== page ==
“Then the king of the south shall be strong, but one of his princes shall be stronger than he and shall rule, and his authority shall be a great authority. After some years they shall make an alliance, and the daughter of the king of the south shall come to the king of the north to make an agreement. But she shall not retain the strength of her arm, and he and his arm shall not endure, but she shall be given up, and her attendants, he who fathered her, and he who supported her in those times. “And from a branch from her roots one shall arise in his place. He shall come against the army and enter the fortress of the king of the north, and he shall deal with them and shall prevail. He shall also carry off to Egypt their gods with their metal images and their precious vessels of silver and gold, and for some years he shall refrain from attacking the king of the north. Then the latter shall come into the realm of the king of the south but shall return to his own land. Daniel 11:5-9
After the death of Alexander the Great the empire he built through his conquests was divided into four parts. Each of his surviving four generals took control of a portion of the Greek Empire. Of particular interest to today’s verses are two of these kingdoms, the “kings of the north” being the Seleucid kings of Syria and the “kings of the south” being the Ptolemaic rulers of Egypt. These two kingdoms battled off and on for years. At times they tried to peacefully settle their differences and even tried to uses marriage between the two kingdoms to seal a truce. Eventually the king of the south prevailed over the north.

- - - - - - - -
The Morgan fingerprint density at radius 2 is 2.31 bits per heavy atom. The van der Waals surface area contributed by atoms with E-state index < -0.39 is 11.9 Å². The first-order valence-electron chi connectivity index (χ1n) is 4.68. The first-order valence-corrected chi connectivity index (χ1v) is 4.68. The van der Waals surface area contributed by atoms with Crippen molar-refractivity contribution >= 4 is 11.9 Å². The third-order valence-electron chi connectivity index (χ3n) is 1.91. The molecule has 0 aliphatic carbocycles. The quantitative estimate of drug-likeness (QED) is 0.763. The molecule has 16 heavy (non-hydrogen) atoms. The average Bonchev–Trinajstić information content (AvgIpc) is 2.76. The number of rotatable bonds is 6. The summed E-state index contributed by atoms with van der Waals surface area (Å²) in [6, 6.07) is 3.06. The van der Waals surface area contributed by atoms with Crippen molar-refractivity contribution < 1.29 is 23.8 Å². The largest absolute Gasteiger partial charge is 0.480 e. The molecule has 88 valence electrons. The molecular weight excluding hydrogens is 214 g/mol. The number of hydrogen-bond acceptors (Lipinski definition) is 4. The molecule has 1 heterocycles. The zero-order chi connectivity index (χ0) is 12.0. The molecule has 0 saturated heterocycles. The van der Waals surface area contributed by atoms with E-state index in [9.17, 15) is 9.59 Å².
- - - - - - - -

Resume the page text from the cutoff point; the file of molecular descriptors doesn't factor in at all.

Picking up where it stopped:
Once again what was written down by Daniel follows the actual events hundreds of years later. In fact both Josephus and Jewish histories recount the events around Alexander and Jerusalem and why Alexander did not conquer Jerusalem. These accounts write about the high priest Jeduah showing Alexander the Book of Daniel and how Daniel wrote about Alexander. Now you might want to chalk this up as legend but the fact is that Alexander did not conquer Jerusalem. Then you need to answer why a general as great as Alexander would leave a walled city in his rear when he went on the conquer Tyre, the rich city state seaport to the west of Jerusalem. This was something he had not done before or after so why Jerusalem?
Of course we can always believe that generations of Jews were wrong about the Book of Daniel. We can believe that even though Josephus is considered reliable he was none the less mistaken when it comes to the events around Alexander the Great and Jerusalem. To do this we have to accept that people living thousands of years after the event none the less know more about what happened then the people living at the time.
Finally from a Christian perspective we must deal with the problem of Jesus quoting Daniel. Jesus must also be wrong or at the least mistaken to believe Daniel was accurate. Who do we believe the people who for generations faithfully copied scripture and lived during the times the events happened or those who lived over two thousand years later who start from a naturalist worldview? For them any miracle is impossible so prophesy is by definition not possible.
Have a blessed day,